Explain Blockchain in an easy-to-understand, fun game!

Taylor Conran
Taylor Conran used Ask the Experts™
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For one of my classes, I have to conduct a 20 min game/activity with the class that explains how blockchain works in an easy-to-understand way. Would be even better if it has to do with marketing, as that's the class I'm in. It can be as rudimentary or as advanced as we want.

Only idea I have right now is playing a giant game of rock paper scissors where everybody frantically runs around for 10 minutes and plays & wins as many games of rock paper scissors with classmates as they can. When each game is over, both opponents have to go to the notebook in the center of the room and put a tally mark next to who won. This shows that blockchain ensures accountability, everybody documents every "transaction" that is made, and that everybody has access to the public records at all times. (Rather than just everybody keeping track of their own score, which could induce cheating.)

Any ideas? I feel like this is a fun question to answer.
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Developer & EE Moderator
Fellow 2018
Most Valuable Expert 2013
Commented:
Thinking out loud, perhaps a modified bingo game may work.

Each card contains a set of numbers printed on the card where the minimum value is 1 and maximum value is 75 with 25 spaces for numbers.
https://en.wikipedia.org/wiki/Bingo_card
Players use cards that feature five columns of five squares each, with every square containing a number (except the middle square, which is designated a "FREE" space). The columns are labeled "B" (numbers 1–15), "I" (numbers 16–30), "N" (numbers 31–45), "G" (numbers 46–60), and "O" (numbers 61–75)

  • Each card has a serial number.
  • Every player has a note book that contains rows of serial numbers. Each row also contains a list of the numbers on that card.
  • Random numbers are picked out of a jar where there are 75 unique numbers 1 - 75.
  • One person picks a number from the jar, calls it out.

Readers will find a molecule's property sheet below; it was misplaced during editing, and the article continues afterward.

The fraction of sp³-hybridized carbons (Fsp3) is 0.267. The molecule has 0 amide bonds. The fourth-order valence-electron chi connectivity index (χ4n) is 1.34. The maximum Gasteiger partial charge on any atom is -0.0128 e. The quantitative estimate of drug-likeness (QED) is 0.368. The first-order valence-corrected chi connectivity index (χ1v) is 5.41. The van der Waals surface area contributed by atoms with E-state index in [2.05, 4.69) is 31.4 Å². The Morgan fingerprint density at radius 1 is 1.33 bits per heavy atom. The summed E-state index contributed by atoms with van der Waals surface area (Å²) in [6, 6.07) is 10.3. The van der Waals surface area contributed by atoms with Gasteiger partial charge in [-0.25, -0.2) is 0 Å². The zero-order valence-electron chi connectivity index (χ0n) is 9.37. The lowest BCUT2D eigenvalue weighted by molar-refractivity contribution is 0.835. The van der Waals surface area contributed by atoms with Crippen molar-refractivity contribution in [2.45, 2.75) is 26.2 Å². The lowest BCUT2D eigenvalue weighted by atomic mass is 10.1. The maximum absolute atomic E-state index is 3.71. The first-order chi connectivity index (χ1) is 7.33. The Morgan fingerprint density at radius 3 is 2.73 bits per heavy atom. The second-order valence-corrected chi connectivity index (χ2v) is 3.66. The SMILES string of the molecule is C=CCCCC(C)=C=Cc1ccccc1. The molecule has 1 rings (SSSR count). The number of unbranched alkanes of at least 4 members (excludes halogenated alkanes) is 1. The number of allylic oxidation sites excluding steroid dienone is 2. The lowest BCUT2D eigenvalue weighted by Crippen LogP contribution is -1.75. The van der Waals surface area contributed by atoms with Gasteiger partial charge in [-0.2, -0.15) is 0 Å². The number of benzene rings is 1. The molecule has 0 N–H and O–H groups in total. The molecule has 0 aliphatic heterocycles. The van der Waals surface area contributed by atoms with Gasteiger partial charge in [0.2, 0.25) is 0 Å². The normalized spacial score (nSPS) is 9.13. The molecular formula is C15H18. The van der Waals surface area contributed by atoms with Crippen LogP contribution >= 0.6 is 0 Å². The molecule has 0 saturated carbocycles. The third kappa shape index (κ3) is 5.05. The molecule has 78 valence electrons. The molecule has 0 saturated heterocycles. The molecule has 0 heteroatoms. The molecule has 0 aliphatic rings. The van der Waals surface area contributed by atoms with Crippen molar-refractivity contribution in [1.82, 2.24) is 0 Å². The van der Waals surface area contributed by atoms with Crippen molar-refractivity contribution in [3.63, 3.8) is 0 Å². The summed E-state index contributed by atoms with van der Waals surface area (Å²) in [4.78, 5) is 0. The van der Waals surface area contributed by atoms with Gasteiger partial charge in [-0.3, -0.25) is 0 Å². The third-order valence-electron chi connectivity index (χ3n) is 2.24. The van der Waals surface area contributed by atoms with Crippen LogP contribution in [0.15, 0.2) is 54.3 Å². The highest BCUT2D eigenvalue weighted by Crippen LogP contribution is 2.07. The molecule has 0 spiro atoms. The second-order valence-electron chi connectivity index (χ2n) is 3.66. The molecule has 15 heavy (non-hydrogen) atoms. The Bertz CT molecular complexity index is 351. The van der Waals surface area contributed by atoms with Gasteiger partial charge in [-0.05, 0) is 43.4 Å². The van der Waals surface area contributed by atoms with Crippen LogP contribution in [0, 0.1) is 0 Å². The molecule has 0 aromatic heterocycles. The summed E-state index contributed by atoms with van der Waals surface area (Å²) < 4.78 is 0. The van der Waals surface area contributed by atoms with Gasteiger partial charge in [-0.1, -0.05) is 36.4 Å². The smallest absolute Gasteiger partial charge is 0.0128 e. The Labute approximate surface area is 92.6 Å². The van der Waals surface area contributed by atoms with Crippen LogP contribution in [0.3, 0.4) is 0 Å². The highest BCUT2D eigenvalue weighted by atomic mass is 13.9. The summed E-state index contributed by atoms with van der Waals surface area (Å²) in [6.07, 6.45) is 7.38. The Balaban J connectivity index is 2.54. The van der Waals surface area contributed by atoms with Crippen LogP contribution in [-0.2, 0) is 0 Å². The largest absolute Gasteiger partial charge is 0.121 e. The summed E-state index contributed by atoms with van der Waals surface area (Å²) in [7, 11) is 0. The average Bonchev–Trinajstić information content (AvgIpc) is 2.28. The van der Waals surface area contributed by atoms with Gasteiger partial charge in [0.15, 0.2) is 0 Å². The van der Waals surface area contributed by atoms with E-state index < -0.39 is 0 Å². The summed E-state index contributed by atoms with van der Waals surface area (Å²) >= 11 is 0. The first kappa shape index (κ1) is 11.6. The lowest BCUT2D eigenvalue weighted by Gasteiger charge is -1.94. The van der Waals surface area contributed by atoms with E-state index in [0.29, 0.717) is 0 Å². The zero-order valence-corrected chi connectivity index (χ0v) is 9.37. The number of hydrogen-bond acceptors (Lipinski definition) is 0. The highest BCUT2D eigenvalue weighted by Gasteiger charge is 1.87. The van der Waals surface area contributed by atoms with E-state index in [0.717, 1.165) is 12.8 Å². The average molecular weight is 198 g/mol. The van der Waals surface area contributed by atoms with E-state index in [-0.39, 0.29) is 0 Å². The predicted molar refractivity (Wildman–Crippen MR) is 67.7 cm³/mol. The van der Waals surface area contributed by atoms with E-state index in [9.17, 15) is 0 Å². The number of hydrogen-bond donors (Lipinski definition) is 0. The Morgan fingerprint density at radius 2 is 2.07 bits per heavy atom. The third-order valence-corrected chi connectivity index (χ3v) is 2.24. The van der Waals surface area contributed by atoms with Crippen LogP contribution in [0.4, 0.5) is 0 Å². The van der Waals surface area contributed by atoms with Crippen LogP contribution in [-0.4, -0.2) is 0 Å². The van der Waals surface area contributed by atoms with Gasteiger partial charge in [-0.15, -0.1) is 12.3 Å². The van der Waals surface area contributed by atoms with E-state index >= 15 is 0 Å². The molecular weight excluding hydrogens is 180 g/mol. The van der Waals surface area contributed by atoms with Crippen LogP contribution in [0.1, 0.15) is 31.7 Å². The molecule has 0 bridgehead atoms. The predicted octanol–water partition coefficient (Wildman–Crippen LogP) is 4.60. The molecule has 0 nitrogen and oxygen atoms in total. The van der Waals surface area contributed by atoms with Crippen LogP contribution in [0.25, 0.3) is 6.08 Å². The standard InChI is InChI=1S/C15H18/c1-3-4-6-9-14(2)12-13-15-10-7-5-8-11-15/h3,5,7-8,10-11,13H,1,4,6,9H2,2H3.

• As each number is called, players write down the number in their notebook.
  • If a player has a number on their card that was called, they mark it off.  
  • If a player gets one number from each of the columns, they have "won" and call out bingo.
  • The winning player calls out their serial number.
  • All players check their note books for the wining serial number and are able to verify the winning card.
  • If all players can verify, the winning card is valid and the winning player gets some prize.


Here you can demonstrate just about every aspect of how this works.  
  • If somebody cheats and changes their card, it will be detected at time of verification.
  • Every player verifying means this is decentralized and not reliant on any one person.
  • Getting Bingo is similar to mining and getting the prize.
I would probably add something for simple encryption.  Make a very easy to understand graphic that matches your game.
Most Valuable Expert 2013

Commented:
Like the bingo one a lot :)

Also Scrabits - which I tried last year with some students. Took a while to get started but also helps with the transaction log, how your whole Bitcoin is returned to you as "change" and, as the author of the article describes easier if you slow it right down and take turns.  At the same time explaining that in the real world model everyone is looking for (mining) a valid chain at the same time.
Taylor ConranMarketing and Community Relations Intern

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Commented:
Thank you both! I chose Scott's because it seemed a bit simpler to implement in a quick class setting but I really appreciate you sharing the Scrabbits post as well, MASQ.

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